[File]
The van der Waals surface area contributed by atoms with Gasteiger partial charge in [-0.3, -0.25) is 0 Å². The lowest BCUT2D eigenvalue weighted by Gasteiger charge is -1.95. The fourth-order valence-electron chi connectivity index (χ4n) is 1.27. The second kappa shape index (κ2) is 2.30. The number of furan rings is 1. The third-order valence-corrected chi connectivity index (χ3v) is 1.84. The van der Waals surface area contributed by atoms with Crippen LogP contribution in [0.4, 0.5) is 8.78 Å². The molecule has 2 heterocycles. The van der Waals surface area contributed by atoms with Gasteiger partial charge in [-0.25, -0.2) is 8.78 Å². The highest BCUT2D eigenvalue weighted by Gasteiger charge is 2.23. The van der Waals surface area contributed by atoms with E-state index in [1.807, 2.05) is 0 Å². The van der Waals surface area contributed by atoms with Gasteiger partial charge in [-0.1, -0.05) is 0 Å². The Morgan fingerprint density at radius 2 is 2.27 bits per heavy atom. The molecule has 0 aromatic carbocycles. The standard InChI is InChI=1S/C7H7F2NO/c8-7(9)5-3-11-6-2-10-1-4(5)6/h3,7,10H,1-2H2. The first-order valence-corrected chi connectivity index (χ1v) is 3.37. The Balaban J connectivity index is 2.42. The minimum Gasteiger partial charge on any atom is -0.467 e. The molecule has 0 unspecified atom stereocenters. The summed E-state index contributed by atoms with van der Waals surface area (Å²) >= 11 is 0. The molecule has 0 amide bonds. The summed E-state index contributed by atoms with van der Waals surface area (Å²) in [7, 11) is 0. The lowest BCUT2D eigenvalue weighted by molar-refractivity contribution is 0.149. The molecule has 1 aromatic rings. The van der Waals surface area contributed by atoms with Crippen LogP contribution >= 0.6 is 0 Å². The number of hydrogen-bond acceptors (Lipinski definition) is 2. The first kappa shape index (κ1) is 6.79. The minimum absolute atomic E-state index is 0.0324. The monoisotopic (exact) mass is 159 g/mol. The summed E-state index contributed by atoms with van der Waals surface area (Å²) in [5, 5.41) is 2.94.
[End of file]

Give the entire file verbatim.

The van der Waals surface area contributed by atoms with Gasteiger partial charge in [-0.3, -0.25) is 0 Å². The lowest BCUT2D eigenvalue weighted by Gasteiger charge is -1.95. The fourth-order valence-electron chi connectivity index (χ4n) is 1.27. The second kappa shape index (κ2) is 2.30. The number of furan rings is 1. The third-order valence-corrected chi connectivity index (χ3v) is 1.84. The van der Waals surface area contributed by atoms with Crippen LogP contribution in [0.4, 0.5) is 8.78 Å². The molecule has 2 heterocycles. The van der Waals surface area contributed by atoms with Gasteiger partial charge in [-0.25, -0.2) is 8.78 Å². The highest BCUT2D eigenvalue weighted by Gasteiger charge is 2.23. The van der Waals surface area contributed by atoms with E-state index in [1.807, 2.05) is 0 Å². The van der Waals surface area contributed by atoms with Gasteiger partial charge in [-0.1, -0.05) is 0 Å². The Morgan fingerprint density at radius 2 is 2.27 bits per heavy atom. The molecule has 0 aromatic carbocycles. The standard InChI is InChI=1S/C7H7F2NO/c8-7(9)5-3-11-6-2-10-1-4(5)6/h3,7,10H,1-2H2. The first-order valence-corrected chi connectivity index (χ1v) is 3.37. The Balaban J connectivity index is 2.42. The minimum Gasteiger partial charge on any atom is -0.467 e. The molecule has 0 unspecified atom stereocenters. The summed E-state index contributed by atoms with van der Waals surface area (Å²) >= 11 is 0. The molecule has 0 amide bonds. The summed E-state index contributed by atoms with van der Waals surface area (Å²) in [7, 11) is 0. The lowest BCUT2D eigenvalue weighted by molar-refractivity contribution is 0.149. The molecule has 1 aromatic rings. The van der Waals surface area contributed by atoms with Crippen LogP contribution >= 0.6 is 0 Å². The number of hydrogen-bond acceptors (Lipinski definition) is 2. The first kappa shape index (κ1) is 6.79. The minimum absolute atomic E-state index is 0.0324. The monoisotopic (exact) mass is 159 g/mol. The summed E-state index contributed by atoms with van der Waals surface area (Å²) in [5, 5.41) is 2.94.